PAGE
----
In a wide-ranging and occasionally raucous debate Wednesday night, Boston’s two mayoral candidates offered starkly different assessments of the state of the city.
Mayor Marty Walsh and City Councilor Tito Jackson actually agreed on a lot during their hour-long tilt in Roxbury’s Hibernian Hall: Boston, they concurred, needs better schools, more affordable housing, and less crime in some neighborhoods.
They disagreed sharply, however, about how acute those needs are. On each of those fronts, Walsh said the city is making good progress — while Jackson warned that Boston is either stagnant or slipping backwards.
The audience was engaged from the get-go, and as the debate progressed, Jackson’s supporters in particular could be heard cheering for their candidate and vocally expressing their disapproval of the mayor.
At one point, the negative feedback from the crowd and his opponent seemed to ruffle Walsh, who protested, “This story in Boston is not all bad. If you’re listening, it sounds like there’s not a good story. We have a good story to tell in Boston.”
There were, it’s worth noting, some areas where agreement between Walsh and Jackson was nonexistent. Case in point: development. Walsh said it’s appropriate to use taxpayer-funded incentives to lure companies like GE — and now, possibly, Amazon — provided they make commitments to the city.
Jackson rejected that idea, saying that if Amazon does select Boston for its ballyhooed second headquarters, it should receive nothing but a “pat on the back.”
The Boston Police Department’s use of body cameras, or the lack thereof, was another point of friction.
“When moderator Adrian Walker asked Walsh if he'll make BPD body cameras permanent following a recent trial, Walsh said he'll decide soon, but then added: “What's important here is not just about a device on somebody's shoulder. It's about, How do we build trust in our communities? And that's what we do every single day, working with our communities to build trust.”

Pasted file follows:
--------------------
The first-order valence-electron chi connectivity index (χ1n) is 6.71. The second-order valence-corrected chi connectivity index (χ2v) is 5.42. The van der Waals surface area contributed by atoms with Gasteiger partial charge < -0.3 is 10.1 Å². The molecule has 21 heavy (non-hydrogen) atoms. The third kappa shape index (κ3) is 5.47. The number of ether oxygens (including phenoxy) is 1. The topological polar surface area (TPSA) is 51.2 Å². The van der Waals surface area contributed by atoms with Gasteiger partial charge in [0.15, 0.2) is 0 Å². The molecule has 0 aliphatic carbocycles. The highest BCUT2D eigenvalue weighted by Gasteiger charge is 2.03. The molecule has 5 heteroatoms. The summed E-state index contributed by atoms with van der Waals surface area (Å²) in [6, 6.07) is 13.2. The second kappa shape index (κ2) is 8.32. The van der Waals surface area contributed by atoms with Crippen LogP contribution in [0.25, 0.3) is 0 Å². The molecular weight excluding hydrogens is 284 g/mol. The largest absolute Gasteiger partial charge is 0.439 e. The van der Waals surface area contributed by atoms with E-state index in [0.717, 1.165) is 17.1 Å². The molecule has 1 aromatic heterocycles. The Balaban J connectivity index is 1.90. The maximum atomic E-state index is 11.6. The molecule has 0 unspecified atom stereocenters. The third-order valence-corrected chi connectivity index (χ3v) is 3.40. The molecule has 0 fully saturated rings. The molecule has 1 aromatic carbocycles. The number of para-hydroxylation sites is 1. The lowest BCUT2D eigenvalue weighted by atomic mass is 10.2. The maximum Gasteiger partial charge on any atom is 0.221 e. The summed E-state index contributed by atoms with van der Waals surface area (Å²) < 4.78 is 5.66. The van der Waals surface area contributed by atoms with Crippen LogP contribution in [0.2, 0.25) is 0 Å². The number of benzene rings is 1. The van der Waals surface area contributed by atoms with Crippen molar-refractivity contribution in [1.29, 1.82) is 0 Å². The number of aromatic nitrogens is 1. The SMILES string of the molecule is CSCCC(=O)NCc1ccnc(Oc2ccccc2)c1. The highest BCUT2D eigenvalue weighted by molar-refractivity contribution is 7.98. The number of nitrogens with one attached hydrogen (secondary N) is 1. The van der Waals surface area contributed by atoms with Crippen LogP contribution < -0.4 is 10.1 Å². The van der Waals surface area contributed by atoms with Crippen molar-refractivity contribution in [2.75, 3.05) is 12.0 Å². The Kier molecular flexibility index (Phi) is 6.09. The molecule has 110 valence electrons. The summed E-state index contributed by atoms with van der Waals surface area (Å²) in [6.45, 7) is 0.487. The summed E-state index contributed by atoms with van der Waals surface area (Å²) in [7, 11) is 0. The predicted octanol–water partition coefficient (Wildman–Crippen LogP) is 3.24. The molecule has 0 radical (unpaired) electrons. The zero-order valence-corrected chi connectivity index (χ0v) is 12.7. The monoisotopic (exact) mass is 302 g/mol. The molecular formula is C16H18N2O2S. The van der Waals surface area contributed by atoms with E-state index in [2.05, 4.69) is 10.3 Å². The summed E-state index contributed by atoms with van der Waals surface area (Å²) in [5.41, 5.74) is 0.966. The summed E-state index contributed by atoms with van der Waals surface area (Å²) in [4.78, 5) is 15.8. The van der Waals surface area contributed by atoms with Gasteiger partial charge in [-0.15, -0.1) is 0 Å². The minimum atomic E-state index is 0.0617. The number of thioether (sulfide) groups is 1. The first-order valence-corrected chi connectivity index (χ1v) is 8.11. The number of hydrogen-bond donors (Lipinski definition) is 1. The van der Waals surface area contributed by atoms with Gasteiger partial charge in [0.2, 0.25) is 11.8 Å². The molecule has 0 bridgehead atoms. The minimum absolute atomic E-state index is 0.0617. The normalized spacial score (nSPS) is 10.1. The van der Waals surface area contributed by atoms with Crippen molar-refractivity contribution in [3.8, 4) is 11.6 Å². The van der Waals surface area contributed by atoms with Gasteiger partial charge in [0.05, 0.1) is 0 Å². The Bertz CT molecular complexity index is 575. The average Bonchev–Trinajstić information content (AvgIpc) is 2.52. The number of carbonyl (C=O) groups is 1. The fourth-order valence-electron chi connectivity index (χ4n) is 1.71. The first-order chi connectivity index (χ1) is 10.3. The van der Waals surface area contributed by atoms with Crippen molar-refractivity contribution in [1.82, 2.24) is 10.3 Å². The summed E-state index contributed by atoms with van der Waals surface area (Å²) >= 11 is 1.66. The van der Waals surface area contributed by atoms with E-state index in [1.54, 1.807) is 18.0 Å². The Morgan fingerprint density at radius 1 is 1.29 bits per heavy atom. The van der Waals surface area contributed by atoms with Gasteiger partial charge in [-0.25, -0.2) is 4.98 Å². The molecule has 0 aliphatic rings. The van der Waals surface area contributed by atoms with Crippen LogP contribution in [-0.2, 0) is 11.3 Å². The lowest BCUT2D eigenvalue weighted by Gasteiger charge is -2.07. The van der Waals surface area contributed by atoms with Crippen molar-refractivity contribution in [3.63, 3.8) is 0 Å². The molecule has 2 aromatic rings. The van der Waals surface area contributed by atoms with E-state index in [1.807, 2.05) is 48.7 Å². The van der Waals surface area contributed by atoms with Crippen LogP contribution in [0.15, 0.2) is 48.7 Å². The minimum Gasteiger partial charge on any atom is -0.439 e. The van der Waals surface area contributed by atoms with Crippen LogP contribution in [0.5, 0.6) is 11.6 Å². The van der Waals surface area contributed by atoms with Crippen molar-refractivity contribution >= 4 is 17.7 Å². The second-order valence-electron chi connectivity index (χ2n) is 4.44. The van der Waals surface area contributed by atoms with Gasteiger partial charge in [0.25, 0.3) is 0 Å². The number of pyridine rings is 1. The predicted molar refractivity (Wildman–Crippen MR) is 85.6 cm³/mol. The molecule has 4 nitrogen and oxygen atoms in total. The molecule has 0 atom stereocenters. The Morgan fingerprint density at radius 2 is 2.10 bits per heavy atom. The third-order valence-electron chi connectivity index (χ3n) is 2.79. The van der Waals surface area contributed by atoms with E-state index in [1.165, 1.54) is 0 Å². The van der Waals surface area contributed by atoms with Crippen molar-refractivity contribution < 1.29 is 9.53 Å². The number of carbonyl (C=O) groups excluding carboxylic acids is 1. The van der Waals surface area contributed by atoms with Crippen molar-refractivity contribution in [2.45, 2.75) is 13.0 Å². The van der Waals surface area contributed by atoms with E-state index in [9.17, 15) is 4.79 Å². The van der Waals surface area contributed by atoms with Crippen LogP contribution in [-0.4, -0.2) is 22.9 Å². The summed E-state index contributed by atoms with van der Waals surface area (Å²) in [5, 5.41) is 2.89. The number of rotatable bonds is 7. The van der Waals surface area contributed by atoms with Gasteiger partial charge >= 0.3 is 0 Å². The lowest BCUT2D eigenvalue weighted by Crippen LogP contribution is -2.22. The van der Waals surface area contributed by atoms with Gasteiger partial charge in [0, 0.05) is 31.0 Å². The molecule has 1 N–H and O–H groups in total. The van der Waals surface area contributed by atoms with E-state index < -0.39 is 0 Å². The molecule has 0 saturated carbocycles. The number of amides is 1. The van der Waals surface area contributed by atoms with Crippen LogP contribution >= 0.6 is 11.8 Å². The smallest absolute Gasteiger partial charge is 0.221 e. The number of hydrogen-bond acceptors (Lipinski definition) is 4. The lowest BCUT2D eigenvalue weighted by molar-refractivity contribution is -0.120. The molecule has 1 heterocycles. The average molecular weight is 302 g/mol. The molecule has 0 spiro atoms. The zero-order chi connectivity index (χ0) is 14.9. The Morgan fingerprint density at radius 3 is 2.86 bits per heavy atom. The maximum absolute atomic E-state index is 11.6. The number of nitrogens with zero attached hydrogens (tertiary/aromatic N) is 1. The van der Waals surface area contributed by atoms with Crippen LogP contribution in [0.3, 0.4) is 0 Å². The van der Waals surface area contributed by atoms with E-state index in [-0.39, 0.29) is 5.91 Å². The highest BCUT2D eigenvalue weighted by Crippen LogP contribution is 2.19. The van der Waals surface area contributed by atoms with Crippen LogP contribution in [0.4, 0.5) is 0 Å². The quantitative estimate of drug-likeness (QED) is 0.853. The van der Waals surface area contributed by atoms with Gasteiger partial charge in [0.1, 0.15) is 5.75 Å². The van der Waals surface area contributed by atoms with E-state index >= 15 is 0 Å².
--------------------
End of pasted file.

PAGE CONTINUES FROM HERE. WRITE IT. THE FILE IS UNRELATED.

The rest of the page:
In contrast, Jackson said body cameras could help close a trust deficit.
“We simply should have adopted body cameras,” Jackson said, condemning Walsh’s decision to conduct a trial before making a commitment. “The Boston Police department does not even have cameras in their vehicles.
Throughout the campaign, Walsh has called Boston one of America's safest cities, while Jackson has said violent crime is far too common in some neighborhoods.
The subject of race also received significant attention. When Walker asked if “black Boston” has the power it should have, Walsh said, in effect: it’s getting there.
“In the last five years, we’ve seen a change,” Walsh said. “We’ve seen a lot of leaders come out of the black community, communities of color. … On the City Council, certainly, we have more representation of people of color than any other period in our city.”
But Jackson, who’s seeking to become Boston’s first African-American mayor, drew cheers when he replied: “On Tuesday, November 7, we have a great opportunity to ensure that there is power for people of color in the city of Boston.”
As Jackson seeks to become Boston’s first mayoral challenger to win an election since 1949, he’s treating virtually every aspect of Walsh’s tenure to date as a negative. When Walsh said he’s committed to helping cars, cyclists, and drivers coexist, for example, Jackson accused the city of under-investing in bike infrastructure.
And when Walsh touted new development in Roxbury, describing a proposed tower “that’s going to bring wealth to this community,” Jackson warned that longtime residents were being pushed out.
“What we've seen, as the housing policy in the city of Boston, is gentrification and displacement,” Jackson said. “We've seen people being pushed out of their neighborhoods and communities.”
The candidates’ next scheduled debate is October 24 at WGBH.